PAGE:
“I suppose it is tempting, if the only tool you have is a hammer, to treat everything as if it were a nail,” Abraham Maslow, one of the pioneers in the psychology and training field, once said. The job of trainers, then, is to build up their toolboxes, so they can respond with more than a hammer. Trainers can determine what tools they need by doing a little discovery, also known as needs analysis.

Sometimes, a hammer is the right tool. When a nail is presented, the best tool to use is a hammer. For example, when the IT department launches a new software program, it might request a series of training classes. After discussion with the IT leaders about the goal of the software (a new e-mail program), who the audience is (everyone at the company) and what they want the audience to do (use this e-mail program), training probably is the solution. At this point, a training needs analysis will further help the training department identify the right types of training, the extent of training and the skills needed by each group. This is the classic “hammer meets nail” situation, and it is an appropriate use of training.

Unfortunately, if the training toolbox isn’t filled with other tools, the hammer is used when it isn’t appropriate, and it might not have a positive effect, or it might even damage the project. Take, for instance, a situation where the sales manager comes to the training manager and asks for training on the sales system. He tells the training manager that the salespeople aren’t using the sales system and must have forgotten how. If the training manager accepts this explanation without doing a needs analysis, she can damage her credibility as a valued business partner with the ineffective or unnecessary use of training to solve a problem it was never intended to solve.

However, if the training manager has other tools in her toolbox and performs a needs analysis, she may uncover the real reason the sales system isn’t being used. There could be many reasons, including performance expectations, resources, incentives, capacity, motives, and knowledge or skills. It may be because the leaders’ directions aren’t clear as to when or how the salespeople are supposed to use the sales system (performance expectations). The salespeople might not have enough time to use the sales system (resources). They might be rewarded for not using the sales system or not using it correctly (incentives). The salespeople might not be in the right roles (capacity). They might not be interested in using the sales system (motives). Or the salespeople might not know how to use the sales system, as the sales manager suggested (knowledge and skills). It could be a combination of these reasons. Once the real reasons the sales system isn’t being used correctly are uncovered, the training manager can consult with the sales manager to provide the right solution or solutions to solve the problem.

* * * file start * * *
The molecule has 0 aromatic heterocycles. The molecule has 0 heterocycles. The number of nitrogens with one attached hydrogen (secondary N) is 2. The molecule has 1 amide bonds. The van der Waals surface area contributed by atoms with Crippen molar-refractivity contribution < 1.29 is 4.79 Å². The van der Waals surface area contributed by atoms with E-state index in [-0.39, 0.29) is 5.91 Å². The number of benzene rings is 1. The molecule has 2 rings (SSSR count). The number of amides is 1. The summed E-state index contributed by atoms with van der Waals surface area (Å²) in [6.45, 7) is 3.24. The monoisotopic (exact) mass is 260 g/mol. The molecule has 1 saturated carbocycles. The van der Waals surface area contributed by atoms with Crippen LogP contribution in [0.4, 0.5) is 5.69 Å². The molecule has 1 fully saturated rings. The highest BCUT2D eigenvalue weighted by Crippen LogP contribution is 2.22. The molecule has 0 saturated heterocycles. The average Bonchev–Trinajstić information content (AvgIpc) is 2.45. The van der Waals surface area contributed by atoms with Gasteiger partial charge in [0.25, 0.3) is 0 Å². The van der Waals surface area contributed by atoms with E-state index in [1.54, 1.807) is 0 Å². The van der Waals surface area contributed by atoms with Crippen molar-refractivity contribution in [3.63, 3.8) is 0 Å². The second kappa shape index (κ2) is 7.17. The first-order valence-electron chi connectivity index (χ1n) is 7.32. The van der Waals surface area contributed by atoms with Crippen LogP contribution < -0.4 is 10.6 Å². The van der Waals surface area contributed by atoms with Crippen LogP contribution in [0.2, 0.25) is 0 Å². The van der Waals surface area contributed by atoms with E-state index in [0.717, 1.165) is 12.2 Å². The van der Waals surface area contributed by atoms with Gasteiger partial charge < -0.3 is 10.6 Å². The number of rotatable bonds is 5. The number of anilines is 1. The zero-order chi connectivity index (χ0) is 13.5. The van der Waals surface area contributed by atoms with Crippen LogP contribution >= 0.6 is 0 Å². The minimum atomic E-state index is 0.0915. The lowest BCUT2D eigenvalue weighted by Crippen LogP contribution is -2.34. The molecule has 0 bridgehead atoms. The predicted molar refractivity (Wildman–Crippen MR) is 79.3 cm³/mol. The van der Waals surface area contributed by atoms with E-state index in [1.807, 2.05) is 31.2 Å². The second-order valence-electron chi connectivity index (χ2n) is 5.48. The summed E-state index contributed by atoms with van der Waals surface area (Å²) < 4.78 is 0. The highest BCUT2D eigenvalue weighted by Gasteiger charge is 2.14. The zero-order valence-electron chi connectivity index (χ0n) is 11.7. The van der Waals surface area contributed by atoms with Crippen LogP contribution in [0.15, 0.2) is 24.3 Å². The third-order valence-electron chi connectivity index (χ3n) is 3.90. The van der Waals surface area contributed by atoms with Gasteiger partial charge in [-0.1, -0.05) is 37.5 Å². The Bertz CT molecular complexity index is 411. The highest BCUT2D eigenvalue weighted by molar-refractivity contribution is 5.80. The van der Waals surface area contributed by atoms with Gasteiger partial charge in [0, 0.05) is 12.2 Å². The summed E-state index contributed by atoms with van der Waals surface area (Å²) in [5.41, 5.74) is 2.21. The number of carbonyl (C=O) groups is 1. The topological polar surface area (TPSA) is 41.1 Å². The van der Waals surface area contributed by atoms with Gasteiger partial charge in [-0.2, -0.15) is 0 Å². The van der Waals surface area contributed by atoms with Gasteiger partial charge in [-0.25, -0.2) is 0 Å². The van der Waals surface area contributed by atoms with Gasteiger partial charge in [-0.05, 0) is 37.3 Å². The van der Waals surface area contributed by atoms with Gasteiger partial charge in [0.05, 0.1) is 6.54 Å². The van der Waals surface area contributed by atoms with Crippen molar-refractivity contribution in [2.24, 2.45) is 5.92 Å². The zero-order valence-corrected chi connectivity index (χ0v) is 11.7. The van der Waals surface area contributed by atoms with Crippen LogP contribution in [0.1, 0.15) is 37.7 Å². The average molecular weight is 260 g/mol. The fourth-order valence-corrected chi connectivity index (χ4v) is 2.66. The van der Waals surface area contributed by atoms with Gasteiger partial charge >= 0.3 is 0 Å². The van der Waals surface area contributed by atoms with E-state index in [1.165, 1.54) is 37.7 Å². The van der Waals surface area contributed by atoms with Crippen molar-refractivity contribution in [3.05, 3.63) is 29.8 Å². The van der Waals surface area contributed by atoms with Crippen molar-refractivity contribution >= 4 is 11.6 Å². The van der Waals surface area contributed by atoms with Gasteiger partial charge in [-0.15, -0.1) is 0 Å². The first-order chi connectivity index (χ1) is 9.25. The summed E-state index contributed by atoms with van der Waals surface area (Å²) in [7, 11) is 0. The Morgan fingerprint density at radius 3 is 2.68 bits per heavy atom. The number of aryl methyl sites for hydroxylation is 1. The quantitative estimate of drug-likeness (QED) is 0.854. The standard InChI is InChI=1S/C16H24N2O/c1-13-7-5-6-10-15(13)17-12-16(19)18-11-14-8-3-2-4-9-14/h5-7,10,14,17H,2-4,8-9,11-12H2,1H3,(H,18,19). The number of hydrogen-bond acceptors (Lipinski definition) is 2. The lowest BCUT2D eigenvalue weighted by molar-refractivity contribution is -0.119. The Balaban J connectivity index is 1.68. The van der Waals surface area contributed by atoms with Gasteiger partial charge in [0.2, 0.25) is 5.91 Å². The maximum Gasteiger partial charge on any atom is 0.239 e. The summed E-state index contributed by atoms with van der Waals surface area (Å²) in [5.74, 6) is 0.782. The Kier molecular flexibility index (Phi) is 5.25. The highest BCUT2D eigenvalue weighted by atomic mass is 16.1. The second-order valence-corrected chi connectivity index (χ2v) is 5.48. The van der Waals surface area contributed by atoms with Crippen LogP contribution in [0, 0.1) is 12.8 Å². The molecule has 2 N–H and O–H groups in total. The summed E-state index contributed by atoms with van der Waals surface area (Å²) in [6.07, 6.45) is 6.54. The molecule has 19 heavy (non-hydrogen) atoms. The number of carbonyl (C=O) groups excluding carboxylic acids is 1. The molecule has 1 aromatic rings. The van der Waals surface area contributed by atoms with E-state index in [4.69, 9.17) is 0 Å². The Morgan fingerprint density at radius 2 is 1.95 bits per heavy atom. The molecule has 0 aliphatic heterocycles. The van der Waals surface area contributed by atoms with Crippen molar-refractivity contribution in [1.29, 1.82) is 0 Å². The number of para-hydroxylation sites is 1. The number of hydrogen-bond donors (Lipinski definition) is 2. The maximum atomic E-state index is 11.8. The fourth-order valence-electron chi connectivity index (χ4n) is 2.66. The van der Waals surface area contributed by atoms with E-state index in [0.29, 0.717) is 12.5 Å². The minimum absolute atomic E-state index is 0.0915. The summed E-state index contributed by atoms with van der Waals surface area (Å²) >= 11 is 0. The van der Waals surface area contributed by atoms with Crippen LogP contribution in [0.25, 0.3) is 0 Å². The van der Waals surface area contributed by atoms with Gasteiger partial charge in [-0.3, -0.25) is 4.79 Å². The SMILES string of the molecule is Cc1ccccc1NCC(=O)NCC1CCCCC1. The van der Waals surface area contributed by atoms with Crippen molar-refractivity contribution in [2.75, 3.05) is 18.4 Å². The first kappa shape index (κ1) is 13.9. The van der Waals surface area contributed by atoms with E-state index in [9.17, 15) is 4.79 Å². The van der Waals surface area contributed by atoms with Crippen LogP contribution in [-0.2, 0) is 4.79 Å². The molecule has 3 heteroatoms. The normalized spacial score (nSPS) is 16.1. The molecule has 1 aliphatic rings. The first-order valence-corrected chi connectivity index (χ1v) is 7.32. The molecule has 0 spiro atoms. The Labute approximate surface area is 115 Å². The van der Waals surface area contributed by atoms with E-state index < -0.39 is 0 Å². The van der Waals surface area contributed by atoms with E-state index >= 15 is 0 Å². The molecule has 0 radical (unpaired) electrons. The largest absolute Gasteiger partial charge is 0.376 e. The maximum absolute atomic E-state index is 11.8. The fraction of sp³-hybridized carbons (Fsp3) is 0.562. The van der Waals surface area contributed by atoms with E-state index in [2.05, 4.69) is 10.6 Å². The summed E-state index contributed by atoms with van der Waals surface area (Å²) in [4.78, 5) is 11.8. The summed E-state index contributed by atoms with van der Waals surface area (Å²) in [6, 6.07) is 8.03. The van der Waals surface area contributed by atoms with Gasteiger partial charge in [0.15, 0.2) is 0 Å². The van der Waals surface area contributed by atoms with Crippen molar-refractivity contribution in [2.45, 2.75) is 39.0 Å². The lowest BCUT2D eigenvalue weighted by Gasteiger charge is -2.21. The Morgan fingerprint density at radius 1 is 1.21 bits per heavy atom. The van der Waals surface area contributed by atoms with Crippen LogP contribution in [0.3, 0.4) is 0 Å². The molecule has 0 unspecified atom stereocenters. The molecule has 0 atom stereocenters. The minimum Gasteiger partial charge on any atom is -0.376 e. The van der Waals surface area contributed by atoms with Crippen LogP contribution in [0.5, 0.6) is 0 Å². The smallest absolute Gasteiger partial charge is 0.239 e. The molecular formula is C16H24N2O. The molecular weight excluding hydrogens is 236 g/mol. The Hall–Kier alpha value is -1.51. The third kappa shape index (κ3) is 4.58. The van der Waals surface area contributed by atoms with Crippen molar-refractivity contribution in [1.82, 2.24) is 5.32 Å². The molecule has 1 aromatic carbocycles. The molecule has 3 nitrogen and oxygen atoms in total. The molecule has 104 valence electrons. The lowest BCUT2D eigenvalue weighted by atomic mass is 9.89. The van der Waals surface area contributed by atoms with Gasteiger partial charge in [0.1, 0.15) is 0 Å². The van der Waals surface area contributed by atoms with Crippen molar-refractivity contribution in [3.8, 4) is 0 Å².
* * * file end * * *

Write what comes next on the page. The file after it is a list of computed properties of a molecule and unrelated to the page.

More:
One of the important responsibilities of a training manager is to help the business determine what is going on, where the human performance is now, where the leaders want the performance of workers to be and how the performance of the employees can be improved to benefit the business. When this process happens, employees are better equipped to do their jobs. The training manager is considered a valued partner to the business, the sales manager is pleased with the results, the business needs are met and clients are served. It’s a win-win for everyone.